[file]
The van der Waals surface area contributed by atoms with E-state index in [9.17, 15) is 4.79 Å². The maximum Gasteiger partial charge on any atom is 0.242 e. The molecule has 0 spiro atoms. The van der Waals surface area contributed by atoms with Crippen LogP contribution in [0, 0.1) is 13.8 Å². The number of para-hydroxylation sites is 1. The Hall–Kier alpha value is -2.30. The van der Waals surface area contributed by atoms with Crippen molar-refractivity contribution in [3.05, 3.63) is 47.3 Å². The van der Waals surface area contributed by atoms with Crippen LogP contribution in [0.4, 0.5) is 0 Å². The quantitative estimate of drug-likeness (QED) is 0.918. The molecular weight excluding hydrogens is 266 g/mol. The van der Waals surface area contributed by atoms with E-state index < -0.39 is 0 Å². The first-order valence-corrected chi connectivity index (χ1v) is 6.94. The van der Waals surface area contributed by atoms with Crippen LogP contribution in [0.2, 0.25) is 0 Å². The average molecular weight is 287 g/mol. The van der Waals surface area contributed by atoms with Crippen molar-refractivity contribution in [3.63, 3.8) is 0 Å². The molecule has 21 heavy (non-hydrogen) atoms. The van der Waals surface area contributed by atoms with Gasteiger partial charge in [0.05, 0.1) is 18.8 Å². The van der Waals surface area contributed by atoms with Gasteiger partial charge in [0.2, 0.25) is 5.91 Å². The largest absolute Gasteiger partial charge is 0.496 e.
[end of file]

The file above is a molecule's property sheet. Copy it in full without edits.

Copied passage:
The van der Waals surface area contributed by atoms with E-state index in [9.17, 15) is 4.79 Å². The maximum Gasteiger partial charge on any atom is 0.242 e. The molecule has 0 spiro atoms. The van der Waals surface area contributed by atoms with Crippen LogP contribution in [0, 0.1) is 13.8 Å². The number of para-hydroxylation sites is 1. The Hall–Kier alpha value is -2.30. The van der Waals surface area contributed by atoms with Crippen molar-refractivity contribution in [3.05, 3.63) is 47.3 Å². The van der Waals surface area contributed by atoms with Crippen LogP contribution in [0.4, 0.5) is 0 Å². The quantitative estimate of drug-likeness (QED) is 0.918. The molecular weight excluding hydrogens is 266 g/mol. The van der Waals surface area contributed by atoms with E-state index < -0.39 is 0 Å². The first-order valence-corrected chi connectivity index (χ1v) is 6.94. The van der Waals surface area contributed by atoms with Crippen LogP contribution in [0.2, 0.25) is 0 Å². The average molecular weight is 287 g/mol. The van der Waals surface area contributed by atoms with Crippen molar-refractivity contribution in [3.63, 3.8) is 0 Å². The molecule has 21 heavy (non-hydrogen) atoms. The van der Waals surface area contributed by atoms with Gasteiger partial charge in [0.05, 0.1) is 18.8 Å². The van der Waals surface area contributed by atoms with Gasteiger partial charge in [0.2, 0.25) is 5.91 Å². The largest absolute Gasteiger partial charge is 0.496 e.